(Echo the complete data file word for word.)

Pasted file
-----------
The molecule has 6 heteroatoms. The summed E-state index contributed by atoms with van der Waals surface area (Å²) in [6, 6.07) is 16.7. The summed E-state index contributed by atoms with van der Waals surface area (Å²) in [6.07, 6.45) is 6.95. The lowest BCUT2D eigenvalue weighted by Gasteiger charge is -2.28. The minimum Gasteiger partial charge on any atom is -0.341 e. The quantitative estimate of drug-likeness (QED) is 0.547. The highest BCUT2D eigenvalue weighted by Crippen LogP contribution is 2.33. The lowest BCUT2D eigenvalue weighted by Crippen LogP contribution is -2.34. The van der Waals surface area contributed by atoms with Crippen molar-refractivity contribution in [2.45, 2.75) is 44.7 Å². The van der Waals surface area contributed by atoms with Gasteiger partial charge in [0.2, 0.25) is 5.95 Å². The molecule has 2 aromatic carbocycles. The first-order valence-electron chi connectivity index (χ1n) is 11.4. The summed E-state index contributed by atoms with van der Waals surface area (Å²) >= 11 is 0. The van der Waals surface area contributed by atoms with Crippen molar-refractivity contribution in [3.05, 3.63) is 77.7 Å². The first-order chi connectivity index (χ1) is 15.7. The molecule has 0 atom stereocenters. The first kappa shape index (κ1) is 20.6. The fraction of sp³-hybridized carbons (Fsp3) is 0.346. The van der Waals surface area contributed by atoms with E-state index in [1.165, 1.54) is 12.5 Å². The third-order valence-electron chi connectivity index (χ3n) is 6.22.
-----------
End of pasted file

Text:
The molecule has 6 heteroatoms. The summed E-state index contributed by atoms with van der Waals surface area (Å²) in [6, 6.07) is 16.7. The summed E-state index contributed by atoms with van der Waals surface area (Å²) in [6.07, 6.45) is 6.95. The lowest BCUT2D eigenvalue weighted by Gasteiger charge is -2.28. The minimum Gasteiger partial charge on any atom is -0.341 e. The quantitative estimate of drug-likeness (QED) is 0.547. The highest BCUT2D eigenvalue weighted by Crippen LogP contribution is 2.33. The lowest BCUT2D eigenvalue weighted by Crippen LogP contribution is -2.34. The van der Waals surface area contributed by atoms with Crippen molar-refractivity contribution in [2.45, 2.75) is 44.7 Å². The van der Waals surface area contributed by atoms with Gasteiger partial charge in [0.2, 0.25) is 5.95 Å². The molecule has 2 aromatic carbocycles. The first-order valence-electron chi connectivity index (χ1n) is 11.4. The summed E-state index contributed by atoms with van der Waals surface area (Å²) >= 11 is 0. The van der Waals surface area contributed by atoms with Crippen molar-refractivity contribution in [3.05, 3.63) is 77.7 Å². The first-order chi connectivity index (χ1) is 15.7. The molecule has 0 atom stereocenters. The first kappa shape index (κ1) is 20.6. The fraction of sp³-hybridized carbons (Fsp3) is 0.346. The van der Waals surface area contributed by atoms with E-state index in [1.165, 1.54) is 12.5 Å². The third-order valence-electron chi connectivity index (χ3n) is 6.22.